Variables (C)

C Programming Getting Started certificate

Following on from https://geektechstuff.com/2019/02/25/hello-world-c/, I have continued to work on learning C by enrolling on the EdX course “C Programming: Getting Started” in conjunction with Dartmouth and IMT.

The syllabus for C Programming: Getting Started includes:

  • Define, distinguish and give examples of hardware/software, computer programs/algorithms
  • Explain the concept of a variable and declare, initialise and modify variables of data types int, double and character
  • Create and comment simple C-programs that may print text, special characters and variables to the screen with controlled formatting
  • Create simple C-programs that utilise for-loops to repeat blocks of instructions

 

I’m proud to announce I’ve earned a passing grade (I like courses that include exams and programming challenges) in the course.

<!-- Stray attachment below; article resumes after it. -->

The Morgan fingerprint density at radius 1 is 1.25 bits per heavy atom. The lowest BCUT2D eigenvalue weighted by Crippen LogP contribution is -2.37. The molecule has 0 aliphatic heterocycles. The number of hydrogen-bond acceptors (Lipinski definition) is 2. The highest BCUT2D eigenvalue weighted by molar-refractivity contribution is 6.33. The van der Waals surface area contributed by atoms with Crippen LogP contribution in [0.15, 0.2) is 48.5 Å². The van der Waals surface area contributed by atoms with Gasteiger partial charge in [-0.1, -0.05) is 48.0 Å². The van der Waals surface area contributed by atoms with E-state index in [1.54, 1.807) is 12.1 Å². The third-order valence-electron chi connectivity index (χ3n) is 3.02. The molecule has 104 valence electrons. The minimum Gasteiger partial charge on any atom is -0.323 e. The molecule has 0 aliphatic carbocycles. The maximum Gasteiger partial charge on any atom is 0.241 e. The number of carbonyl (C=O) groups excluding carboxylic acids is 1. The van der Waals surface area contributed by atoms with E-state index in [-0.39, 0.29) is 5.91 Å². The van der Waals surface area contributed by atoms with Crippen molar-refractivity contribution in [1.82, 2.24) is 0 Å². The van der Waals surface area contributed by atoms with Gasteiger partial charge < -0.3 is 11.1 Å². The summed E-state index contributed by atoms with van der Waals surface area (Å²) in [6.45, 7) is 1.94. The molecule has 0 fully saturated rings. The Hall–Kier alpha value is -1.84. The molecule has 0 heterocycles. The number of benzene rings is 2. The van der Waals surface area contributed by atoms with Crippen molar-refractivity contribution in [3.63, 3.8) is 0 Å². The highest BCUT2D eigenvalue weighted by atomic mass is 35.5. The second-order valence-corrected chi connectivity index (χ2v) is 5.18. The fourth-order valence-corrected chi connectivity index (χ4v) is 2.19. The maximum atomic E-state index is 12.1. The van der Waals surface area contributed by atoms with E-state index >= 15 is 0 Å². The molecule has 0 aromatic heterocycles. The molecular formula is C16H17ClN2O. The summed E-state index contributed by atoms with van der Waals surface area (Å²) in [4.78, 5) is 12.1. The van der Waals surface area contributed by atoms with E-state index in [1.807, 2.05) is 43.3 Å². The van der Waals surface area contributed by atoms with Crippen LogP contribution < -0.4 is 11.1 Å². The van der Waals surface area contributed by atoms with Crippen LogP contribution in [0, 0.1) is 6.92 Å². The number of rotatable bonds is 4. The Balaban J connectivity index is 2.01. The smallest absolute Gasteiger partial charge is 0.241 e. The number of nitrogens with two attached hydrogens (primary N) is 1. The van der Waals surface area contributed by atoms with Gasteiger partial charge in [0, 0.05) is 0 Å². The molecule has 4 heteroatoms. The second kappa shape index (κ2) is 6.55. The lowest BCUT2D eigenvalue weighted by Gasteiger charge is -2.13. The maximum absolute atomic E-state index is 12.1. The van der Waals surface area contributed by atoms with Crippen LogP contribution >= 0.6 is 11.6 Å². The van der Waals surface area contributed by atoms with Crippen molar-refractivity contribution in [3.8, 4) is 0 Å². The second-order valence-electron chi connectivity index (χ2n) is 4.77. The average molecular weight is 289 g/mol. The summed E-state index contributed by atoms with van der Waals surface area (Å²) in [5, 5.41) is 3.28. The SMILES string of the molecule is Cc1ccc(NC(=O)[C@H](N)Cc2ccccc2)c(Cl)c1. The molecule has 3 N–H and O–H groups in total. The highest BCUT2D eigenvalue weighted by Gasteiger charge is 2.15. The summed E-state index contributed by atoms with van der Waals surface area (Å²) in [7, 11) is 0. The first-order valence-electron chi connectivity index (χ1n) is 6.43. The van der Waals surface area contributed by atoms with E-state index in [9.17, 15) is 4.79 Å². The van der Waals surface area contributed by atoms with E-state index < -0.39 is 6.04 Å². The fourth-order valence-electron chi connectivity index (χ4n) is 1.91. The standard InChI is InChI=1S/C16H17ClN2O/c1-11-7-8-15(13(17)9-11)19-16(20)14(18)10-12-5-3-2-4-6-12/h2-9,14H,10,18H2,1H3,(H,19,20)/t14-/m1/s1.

I’m using this post to help remind myself of using variables within C.

Variables in C must be declared before use, and unlike in Python, C must be told what type of data the variable holds (e.g. character, integer or decimal). When storing data in a variable an ampersand (&) is placed in front of the variable name.

printf(“”)

printf prints characters, numbers or variables.

scanf(“”)

scanf reads characters or numbers from user input.

Integers

keyword int and %d is for integers

Example:

int my_number = 42;

printf(“The number %d is import in HitchHikers Guide To The Galaxy”, my_number)

Would print “The number 42vis import in HitchHikers Guide To The Galaxy”.

in my_number =””;

scanf(“%d”,&my_number);

Would take an integer from input and then store it in the variable my_number.

Characters

keyword char and %c is for characters

Example:

char my_word=”programming”;

printf(“I enjoy learning %c”,my_word);

Would print “I enjoy learning programming“.

char fav_letter = “”;

scanf(“%c”;&fav_letter);

Would take a character from input and store it in the variable fav_letter.

Decimals (Floating Point Numbers)

keyword double and %lf is for decimals

%.2lf is for 2 decimal places.

Example:

double pi = 3.14;

printf(“Pi can be rounded to %lf”,pi);

Would print “Pi can be rounded to 3.14“.

double floating_number = “”;

scanf(“%lf”,&floating_number);

Would take a character from input and store it in the variable floating_number.

 

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